USC Digital Folklore Archives / Posts Tagged ‘Pasta’
Customs
Folk speech
Rituals, festivals, holidays

Italian Family tradition

I asked Mae her earliest memories of traveling to Chicago to visit her extended family, she responded:

“My great- great grandma moved to the U.S. directly from Italy so obviously they had a really Italian family and they ended up living in south side Chicago. She owned chickens, and every Sunday she would go into her coop, ring a chickens neck, clean it kill it, and make pasta Bolognese using the meat.”

I then asked, “When did you first learn the recipe or heard about the story?”:

“I must have first made the Bolognese sauce in 4th grade. I know I didn’t hear the story until later because I remember in 9th grade for an art class I did an art painting about my family and I painted a chicken head on the front”

 

Background: Mae is a 19 year old girl raised in Westwood, CA and currently living in Los Angeles, CA. Her parents are originally from Chicago and Little Rock, and she lived in Princeton, NJ briefly as a young girl.

Context:Mae shared this story with me while we were cleaning the dishes in our apartment.

Analysis: It is incredibly easy to overlook elements of someone’s culture that affect their folkloric practices simply by never asking questions. Mae is one of my closest friends, and I had no idea that her grandma immigrated from Italy or lived in south side Chicago. Understanding where someone comes from culturally and geographically creates the opportunity to really understand more about their identity. Hearing this story about Mae’s grandmother I felt like I was seeing a new side of her and gaining a clearer understanding of the origins to her stories she tells every day. I was reminded of recipes I have learned from my family members that have truly become a part of my own identity and my family’s identity like my mom’s banana bread and my grandmother’s scalloped potatoes.

Folk Beliefs
folk metaphor
Folk speech

Stress Free Life

Original Script: “Ma cosa vuoi che sia”

Literal Translation: “But what you want it would be”

Meaning: “Don’t worry about a thing that is not important”

Background Information about the Piece by the informant: “How do you say, I noticed, Americans can get very…stressed out…crazy…easily. Like the rush hour traffic I was telling you about! Pessimo! [very bad] And little things they cannot control. I mean your life is more important than wherever you are trying to go! If you are stressed in California, go to the beach! It’s very relaxful! But the food, come si dice [how do you say], I understand when they get mad about the food, when the order is wrong, or when it is gross tasting, because food is important in the Italian culture.”

Silvia recently came to America about three weeks ago as an intern for an Event planning company. She grew up in Parma, Italy—which is a small town in Italy. She has adjusted greatly to the American culture but there are still some things that she is questionable about. Like the amount of stress Americans carry to that in Italy.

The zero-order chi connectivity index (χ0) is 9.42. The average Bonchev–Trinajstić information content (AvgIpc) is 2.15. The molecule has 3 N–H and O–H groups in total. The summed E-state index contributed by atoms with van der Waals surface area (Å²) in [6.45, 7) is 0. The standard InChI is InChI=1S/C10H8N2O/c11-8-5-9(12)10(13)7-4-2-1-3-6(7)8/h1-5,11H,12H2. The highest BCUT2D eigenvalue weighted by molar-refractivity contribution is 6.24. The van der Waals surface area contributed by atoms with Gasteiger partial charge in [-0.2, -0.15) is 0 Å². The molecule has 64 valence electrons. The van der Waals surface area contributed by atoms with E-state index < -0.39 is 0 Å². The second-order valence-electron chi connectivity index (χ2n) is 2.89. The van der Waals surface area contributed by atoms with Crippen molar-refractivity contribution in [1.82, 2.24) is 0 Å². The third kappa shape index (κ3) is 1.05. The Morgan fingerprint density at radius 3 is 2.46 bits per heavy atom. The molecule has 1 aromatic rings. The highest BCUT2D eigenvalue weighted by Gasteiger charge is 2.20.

Context of the Performance: Stressing in the Italian Culture

Thoughts about the piece: In accordance with another interview I conducted with Silvia, (please see the article titled Italian…Proverb?), this Italian saying furthers the implication of the stress free environment of the Italian people. Do not worry about things that are not important, or the little things, implies that to worry about such, is a waste of energy, and not only that, but time as well.

It is also important to look at the literal translation, “but you want, it would be” suggesting that one does have control over their life, and to make the best out of it, if you look at the meaning to Italians, it would be to not stress over the small things; the things that are not important in the big picture.

Please take note of the background information Silvia had provided that was in accordance to the Italian quote. She uses stress and anger interchangeably, which makes me wonder, if in Italian they mean the same thing. So, I asked Silvia in a follow up interview and she said, “yes, they do, even though we have different words for them, they do mean about the same thing.” Which is interesting since the Italians have many different words for calm and happy (positive attitudes such as allegro, calmo, simpatico), thus this furthers the notion that Italians try their best to keep “stress” out of their lives, even by doing something simple, as Silvia had noted, like going to the beach. Additionally, she states something specifically that both Americans and Italians have in common, and which they both “stress” about—food. Food is a very prominent cultural item in both the Italian and American culture in which it not only creates a social environment but also holds roots in the past. (For example American’s Turkey on Thanksgiving and Wine or Pasta—which different regions are known for different Pastas—for the Italians).

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